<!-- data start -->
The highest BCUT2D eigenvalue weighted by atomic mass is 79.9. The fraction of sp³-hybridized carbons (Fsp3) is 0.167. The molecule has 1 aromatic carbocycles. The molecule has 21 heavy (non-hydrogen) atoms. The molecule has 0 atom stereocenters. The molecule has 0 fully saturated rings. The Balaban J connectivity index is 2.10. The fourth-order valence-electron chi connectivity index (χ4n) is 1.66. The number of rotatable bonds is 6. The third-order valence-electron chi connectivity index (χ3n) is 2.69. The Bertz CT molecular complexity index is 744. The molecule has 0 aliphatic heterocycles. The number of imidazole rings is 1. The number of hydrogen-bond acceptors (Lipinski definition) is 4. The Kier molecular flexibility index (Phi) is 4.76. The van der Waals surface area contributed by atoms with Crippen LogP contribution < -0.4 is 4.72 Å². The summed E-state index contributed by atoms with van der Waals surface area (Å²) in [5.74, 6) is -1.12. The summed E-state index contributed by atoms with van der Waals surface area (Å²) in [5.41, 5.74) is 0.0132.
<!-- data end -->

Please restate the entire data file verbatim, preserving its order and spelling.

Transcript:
The highest BCUT2D eigenvalue weighted by atomic mass is 79.9. The fraction of sp³-hybridized carbons (Fsp3) is 0.167. The molecule has 1 aromatic carbocycles. The molecule has 21 heavy (non-hydrogen) atoms. The molecule has 0 atom stereocenters. The molecule has 0 fully saturated rings. The Balaban J connectivity index is 2.10. The fourth-order valence-electron chi connectivity index (χ4n) is 1.66. The number of rotatable bonds is 6. The third-order valence-electron chi connectivity index (χ3n) is 2.69. The Bertz CT molecular complexity index is 744. The molecule has 0 aliphatic heterocycles. The number of imidazole rings is 1. The number of hydrogen-bond acceptors (Lipinski definition) is 4. The Kier molecular flexibility index (Phi) is 4.76. The van der Waals surface area contributed by atoms with Crippen LogP contribution < -0.4 is 4.72 Å². The summed E-state index contributed by atoms with van der Waals surface area (Å²) in [5.74, 6) is -1.12. The summed E-state index contributed by atoms with van der Waals surface area (Å²) in [5.41, 5.74) is 0.0132.